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California's new economy: Running on empty

Posted by Jack Stewart, President on April 27, 2008

California is at a crossroads.  For twenty years we have neglected career technical education (CTE) in our public schools.  Each year the number of CTE courses offered to our students declines and, as a result, the number of CTE teachers and CTE student enrollments are at historic lows.

At the same time, the demand for skilled workers is growing and in many industries the demand has already outpaced the number of available workers.  Add to that dilemma the oncoming flood of baby boom retirements and the job demands of an emerging green economy and California’s economic engine could quickly run out of gas.

In his Sunday column, Dan Weintraub reports the upcoming flood of baby boom retirements will number between 2.4 and 2.7 million over the next ten years.  Weintraub puts those numbers into perspective: "250,000 to 300,000 job openings a year from retirements would just about equal the number of new jobs created annually in California between 1996 and 2006."

Add to those numbers the 89,000 new green jobs California’s global warming mandate is projected to create (view report) and the magnitude of the problem is quite clear.

Assembly candidate Dominic Caserta writes in the San Jose Mercury News that "At a January new-energy summit in San Francisco, corporate and government leaders bemoaned the shortage of qualified workers." and that "Our vocational and career-tech system should spearhead such training, but it's not known or stigmatizing for many students. And while community colleges can help fill gaps, many young people never set foot on another campus after high school."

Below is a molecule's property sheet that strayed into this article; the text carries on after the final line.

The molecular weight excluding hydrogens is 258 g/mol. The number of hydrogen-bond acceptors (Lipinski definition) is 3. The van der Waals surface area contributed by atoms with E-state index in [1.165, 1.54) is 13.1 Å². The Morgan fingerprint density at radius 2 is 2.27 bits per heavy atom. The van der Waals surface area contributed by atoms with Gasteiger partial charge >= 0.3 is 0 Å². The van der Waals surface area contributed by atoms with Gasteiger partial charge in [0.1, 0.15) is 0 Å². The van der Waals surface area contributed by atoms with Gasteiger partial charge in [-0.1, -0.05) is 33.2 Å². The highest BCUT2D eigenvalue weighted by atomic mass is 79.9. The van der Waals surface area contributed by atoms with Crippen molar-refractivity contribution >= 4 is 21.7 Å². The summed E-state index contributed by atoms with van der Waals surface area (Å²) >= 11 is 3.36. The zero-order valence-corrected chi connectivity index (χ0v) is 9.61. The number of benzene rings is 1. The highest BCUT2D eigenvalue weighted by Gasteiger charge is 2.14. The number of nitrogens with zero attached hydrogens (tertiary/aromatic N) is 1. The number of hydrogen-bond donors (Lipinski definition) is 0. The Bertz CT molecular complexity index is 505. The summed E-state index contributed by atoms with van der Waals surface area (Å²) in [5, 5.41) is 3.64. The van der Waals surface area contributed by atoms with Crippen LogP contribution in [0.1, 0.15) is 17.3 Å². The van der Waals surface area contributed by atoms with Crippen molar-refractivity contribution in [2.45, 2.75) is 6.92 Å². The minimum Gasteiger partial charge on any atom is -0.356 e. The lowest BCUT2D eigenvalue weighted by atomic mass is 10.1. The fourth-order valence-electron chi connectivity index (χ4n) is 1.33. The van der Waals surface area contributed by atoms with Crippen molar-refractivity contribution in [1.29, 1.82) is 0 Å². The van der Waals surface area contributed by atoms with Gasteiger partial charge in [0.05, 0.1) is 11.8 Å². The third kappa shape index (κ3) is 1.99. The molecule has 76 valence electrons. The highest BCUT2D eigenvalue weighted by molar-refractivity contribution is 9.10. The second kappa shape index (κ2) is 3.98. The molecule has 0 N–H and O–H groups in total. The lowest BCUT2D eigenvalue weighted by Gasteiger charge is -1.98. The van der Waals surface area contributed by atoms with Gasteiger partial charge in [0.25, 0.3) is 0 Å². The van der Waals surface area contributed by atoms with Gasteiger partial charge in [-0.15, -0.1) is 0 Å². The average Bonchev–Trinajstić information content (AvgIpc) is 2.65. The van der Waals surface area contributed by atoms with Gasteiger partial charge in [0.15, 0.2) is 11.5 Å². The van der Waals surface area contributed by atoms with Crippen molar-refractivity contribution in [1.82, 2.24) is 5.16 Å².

A large majority of the new and replacement jobs will not require a four-year degree.  Most can be filled by new workers who receive 21st century technical training in their high schools and/or skills training in local community colleges.  Yet California’s education establishment increasingly insists that that every high school student be prepared for admission to a four-year university.

California needs to rethink our educational priorities and match our high school curriculum to real world job opportunities.  And, we need more clear thinkers like Dominic Caserta participating in the education reform debate.




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